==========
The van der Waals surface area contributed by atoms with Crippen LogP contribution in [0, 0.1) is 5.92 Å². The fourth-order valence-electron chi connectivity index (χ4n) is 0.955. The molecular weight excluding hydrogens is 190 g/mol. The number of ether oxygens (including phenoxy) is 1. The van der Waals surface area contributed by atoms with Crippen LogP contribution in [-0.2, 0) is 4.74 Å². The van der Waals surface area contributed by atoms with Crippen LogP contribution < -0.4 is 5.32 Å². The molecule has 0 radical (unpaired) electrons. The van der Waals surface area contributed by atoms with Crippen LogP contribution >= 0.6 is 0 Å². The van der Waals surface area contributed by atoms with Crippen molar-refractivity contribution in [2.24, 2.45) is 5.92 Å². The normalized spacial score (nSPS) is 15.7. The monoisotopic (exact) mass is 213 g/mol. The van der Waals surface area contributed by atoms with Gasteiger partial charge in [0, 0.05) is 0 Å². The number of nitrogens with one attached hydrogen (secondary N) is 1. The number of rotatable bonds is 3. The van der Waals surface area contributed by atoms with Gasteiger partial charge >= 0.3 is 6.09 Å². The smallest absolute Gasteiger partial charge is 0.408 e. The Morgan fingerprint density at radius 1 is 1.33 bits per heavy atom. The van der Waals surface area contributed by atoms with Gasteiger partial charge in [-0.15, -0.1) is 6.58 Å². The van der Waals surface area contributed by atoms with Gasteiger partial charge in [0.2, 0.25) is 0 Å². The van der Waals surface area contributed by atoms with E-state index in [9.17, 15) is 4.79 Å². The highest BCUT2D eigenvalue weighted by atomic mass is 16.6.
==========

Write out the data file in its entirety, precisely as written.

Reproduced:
The van der Waals surface area contributed by atoms with Crippen LogP contribution in [0, 0.1) is 5.92 Å². The fourth-order valence-electron chi connectivity index (χ4n) is 0.955. The molecular weight excluding hydrogens is 190 g/mol. The number of ether oxygens (including phenoxy) is 1. The van der Waals surface area contributed by atoms with Crippen LogP contribution in [-0.2, 0) is 4.74 Å². The van der Waals surface area contributed by atoms with Crippen LogP contribution < -0.4 is 5.32 Å². The molecule has 0 radical (unpaired) electrons. The van der Waals surface area contributed by atoms with Crippen LogP contribution >= 0.6 is 0 Å². The van der Waals surface area contributed by atoms with Crippen molar-refractivity contribution in [2.24, 2.45) is 5.92 Å². The normalized spacial score (nSPS) is 15.7. The monoisotopic (exact) mass is 213 g/mol. The van der Waals surface area contributed by atoms with Gasteiger partial charge in [0, 0.05) is 0 Å². The number of nitrogens with one attached hydrogen (secondary N) is 1. The number of rotatable bonds is 3. The van der Waals surface area contributed by atoms with Gasteiger partial charge >= 0.3 is 6.09 Å². The smallest absolute Gasteiger partial charge is 0.408 e. The Morgan fingerprint density at radius 1 is 1.33 bits per heavy atom. The van der Waals surface area contributed by atoms with Gasteiger partial charge in [-0.15, -0.1) is 6.58 Å². The van der Waals surface area contributed by atoms with Gasteiger partial charge in [0.2, 0.25) is 0 Å². The van der Waals surface area contributed by atoms with E-state index in [9.17, 15) is 4.79 Å². The highest BCUT2D eigenvalue weighted by atomic mass is 16.6.